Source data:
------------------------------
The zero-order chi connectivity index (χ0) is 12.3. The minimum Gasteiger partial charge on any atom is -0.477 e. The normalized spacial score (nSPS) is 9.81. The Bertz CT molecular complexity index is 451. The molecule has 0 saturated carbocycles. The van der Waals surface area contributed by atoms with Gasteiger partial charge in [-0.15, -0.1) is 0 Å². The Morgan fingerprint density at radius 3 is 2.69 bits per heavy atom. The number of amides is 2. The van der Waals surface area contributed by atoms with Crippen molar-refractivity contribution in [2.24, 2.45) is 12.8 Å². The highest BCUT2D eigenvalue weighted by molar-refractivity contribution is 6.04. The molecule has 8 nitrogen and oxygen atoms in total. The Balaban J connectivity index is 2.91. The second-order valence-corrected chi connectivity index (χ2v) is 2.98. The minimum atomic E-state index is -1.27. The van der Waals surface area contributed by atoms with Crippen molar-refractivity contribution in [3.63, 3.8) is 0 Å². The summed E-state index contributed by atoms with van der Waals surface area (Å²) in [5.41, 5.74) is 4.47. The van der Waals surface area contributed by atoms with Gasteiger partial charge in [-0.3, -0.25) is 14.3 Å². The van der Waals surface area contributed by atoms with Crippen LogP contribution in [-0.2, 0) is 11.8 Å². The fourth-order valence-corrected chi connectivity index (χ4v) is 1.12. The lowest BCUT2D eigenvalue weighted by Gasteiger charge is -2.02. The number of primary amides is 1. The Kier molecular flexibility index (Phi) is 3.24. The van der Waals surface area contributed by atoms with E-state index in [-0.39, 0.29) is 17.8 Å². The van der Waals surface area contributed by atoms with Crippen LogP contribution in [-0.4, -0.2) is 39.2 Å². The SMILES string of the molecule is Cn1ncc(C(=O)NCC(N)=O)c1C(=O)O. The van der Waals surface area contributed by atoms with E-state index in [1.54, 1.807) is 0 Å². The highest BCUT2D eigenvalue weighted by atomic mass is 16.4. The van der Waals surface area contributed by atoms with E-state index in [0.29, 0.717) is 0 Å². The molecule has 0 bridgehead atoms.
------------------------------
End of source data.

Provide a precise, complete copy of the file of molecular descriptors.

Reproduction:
The zero-order chi connectivity index (χ0) is 12.3. The minimum Gasteiger partial charge on any atom is -0.477 e. The normalized spacial score (nSPS) is 9.81. The Bertz CT molecular complexity index is 451. The molecule has 0 saturated carbocycles. The van der Waals surface area contributed by atoms with Gasteiger partial charge in [-0.15, -0.1) is 0 Å². The Morgan fingerprint density at radius 3 is 2.69 bits per heavy atom. The number of amides is 2. The van der Waals surface area contributed by atoms with Crippen molar-refractivity contribution in [2.24, 2.45) is 12.8 Å². The highest BCUT2D eigenvalue weighted by molar-refractivity contribution is 6.04. The molecule has 8 nitrogen and oxygen atoms in total. The Balaban J connectivity index is 2.91. The second-order valence-corrected chi connectivity index (χ2v) is 2.98. The minimum atomic E-state index is -1.27. The van der Waals surface area contributed by atoms with Crippen molar-refractivity contribution in [3.63, 3.8) is 0 Å². The summed E-state index contributed by atoms with van der Waals surface area (Å²) in [5.41, 5.74) is 4.47. The van der Waals surface area contributed by atoms with Gasteiger partial charge in [-0.3, -0.25) is 14.3 Å². The van der Waals surface area contributed by atoms with Crippen LogP contribution in [-0.2, 0) is 11.8 Å². The fourth-order valence-corrected chi connectivity index (χ4v) is 1.12. The lowest BCUT2D eigenvalue weighted by Gasteiger charge is -2.02. The number of primary amides is 1. The Kier molecular flexibility index (Phi) is 3.24. The van der Waals surface area contributed by atoms with E-state index in [-0.39, 0.29) is 17.8 Å². The van der Waals surface area contributed by atoms with Crippen LogP contribution in [-0.4, -0.2) is 39.2 Å². The SMILES string of the molecule is Cn1ncc(C(=O)NCC(N)=O)c1C(=O)O. The van der Waals surface area contributed by atoms with E-state index in [1.54, 1.807) is 0 Å². The highest BCUT2D eigenvalue weighted by atomic mass is 16.4. The van der Waals surface area contributed by atoms with E-state index in [0.29, 0.717) is 0 Å². The molecule has 0 bridgehead atoms.